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While all this was going on, Hephaestion returned with his army from his mission, having conquered a big piece of India.1 Alexander commended him for his successes, then invaded the kingdom of Phegeus where the inhabitants cheerfully accepted the appearance of the Macedonians.2 Phegeus himself met the king with many gifts and Alexander confirmed him in his rule. Alexander and the army were feasted bountifully for two days, and then advanced to the Hyphasis River, the width of which was seven furlongs, the depth six fathoms, and the current violent. This was difficult to cross. [2]

He questioned Phegeus about the country beyond the Indus River,3 and learned that there was a desert to traverse for twelve days, and then the river called Ganges, which was thirty-two furlongs in width4 and the deepest of all the Indian rivers. Beyond this in turn dwelt the peoples of the Tabraesians and the Gandaridae, whose king was Xandrames. He had twenty thousand cavalry, two hundred thousand infantry, two thousand chariots, and four thousand elephants equipped for war.5 Alexander doubted this information and sent for Porus, and asked him what was the truth of these reports. [3] Porus assured the king that all the rest of the acount was quite correct, but that the king of the Gandaridae was an utterly common and undistinguished character, and was supposed to be the son of a barber. His father had been handsome and was greatly loved by the queen; when she had murdered her husband, the kingdom fell to him.6 [4]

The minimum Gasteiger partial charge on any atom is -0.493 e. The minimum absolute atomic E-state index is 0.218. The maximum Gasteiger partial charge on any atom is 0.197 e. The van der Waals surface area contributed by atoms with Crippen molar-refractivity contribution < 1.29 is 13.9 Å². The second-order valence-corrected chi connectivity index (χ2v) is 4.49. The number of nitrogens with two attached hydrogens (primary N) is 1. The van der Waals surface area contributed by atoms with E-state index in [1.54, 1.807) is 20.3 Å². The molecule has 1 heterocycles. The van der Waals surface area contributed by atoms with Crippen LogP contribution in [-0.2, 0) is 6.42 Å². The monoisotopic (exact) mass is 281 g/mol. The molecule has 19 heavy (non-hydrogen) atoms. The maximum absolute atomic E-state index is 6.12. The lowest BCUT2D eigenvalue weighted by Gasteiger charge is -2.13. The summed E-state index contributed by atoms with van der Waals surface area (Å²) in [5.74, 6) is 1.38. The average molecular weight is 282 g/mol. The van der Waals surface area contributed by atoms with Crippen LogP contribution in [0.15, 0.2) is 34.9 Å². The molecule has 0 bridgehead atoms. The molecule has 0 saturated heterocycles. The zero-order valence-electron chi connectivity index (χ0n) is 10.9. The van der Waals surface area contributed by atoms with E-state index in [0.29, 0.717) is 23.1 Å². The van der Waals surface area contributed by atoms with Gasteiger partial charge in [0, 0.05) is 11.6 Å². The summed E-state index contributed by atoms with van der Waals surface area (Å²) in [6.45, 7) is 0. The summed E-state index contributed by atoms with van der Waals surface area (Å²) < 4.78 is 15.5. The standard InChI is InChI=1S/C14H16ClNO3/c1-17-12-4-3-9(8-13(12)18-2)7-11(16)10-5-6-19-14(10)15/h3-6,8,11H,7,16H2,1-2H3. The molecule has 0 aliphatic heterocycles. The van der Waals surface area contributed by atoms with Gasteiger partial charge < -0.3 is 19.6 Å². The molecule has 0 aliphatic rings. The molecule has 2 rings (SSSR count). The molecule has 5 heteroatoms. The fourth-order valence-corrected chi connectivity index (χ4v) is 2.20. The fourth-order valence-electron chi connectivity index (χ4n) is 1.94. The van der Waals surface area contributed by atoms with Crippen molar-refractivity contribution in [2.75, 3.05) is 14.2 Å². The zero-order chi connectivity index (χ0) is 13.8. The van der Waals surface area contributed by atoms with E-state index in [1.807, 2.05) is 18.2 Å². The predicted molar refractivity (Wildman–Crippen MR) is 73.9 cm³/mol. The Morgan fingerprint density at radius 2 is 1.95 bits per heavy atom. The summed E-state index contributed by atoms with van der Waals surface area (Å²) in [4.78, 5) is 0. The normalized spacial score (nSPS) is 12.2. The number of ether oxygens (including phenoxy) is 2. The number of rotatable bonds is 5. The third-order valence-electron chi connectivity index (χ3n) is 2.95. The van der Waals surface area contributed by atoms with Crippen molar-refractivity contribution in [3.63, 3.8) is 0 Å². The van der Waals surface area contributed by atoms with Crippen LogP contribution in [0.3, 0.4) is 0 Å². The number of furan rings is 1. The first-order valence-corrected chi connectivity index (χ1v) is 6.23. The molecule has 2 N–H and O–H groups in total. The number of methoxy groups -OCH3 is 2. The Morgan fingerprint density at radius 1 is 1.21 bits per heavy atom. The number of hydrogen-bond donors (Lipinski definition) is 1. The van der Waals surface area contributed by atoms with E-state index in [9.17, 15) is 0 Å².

Alexander saw that the campaign against the Gandaridae would not be easy, but he was not discouraged. He had confidence in the fighting qualities of his Macedonians, as well as in the oracles which he had received, and expected that he would be victorious. He remembered that the Pythia had called him "unconquerable," and Ammon had given him the rule of the whole world.7

1 Continued from chap. 91.2; Curtius 9.1.35.

2 Curtius 9.1.36.

3 The river (the Beas) has just been called the Hyphasis, and editors have tended to remove the term "Indus" here.

4 The same figure is given by Plut. Alexander 62.1. In Book 2.37.2, in a description based probably on Megasthenes, Diodorus gives the width of the river as thirty furlongs.

5 Plut. Alexander 62.2, gives the reported figures as follows: 80,000 horse, 200,000 foot, 8000 chariots, and 6000 elephants. In Book 2.37.3 also Diodorus gives the number of elephants as 4000.

6 Curtius 9.2.2-7. The narrative of these events in Arrian is entirely different.

7 For the consultation of Ammon cp. chap. 51 above. The Pythian story is mentioned otherwise only by Plut. Alexander 14.4.

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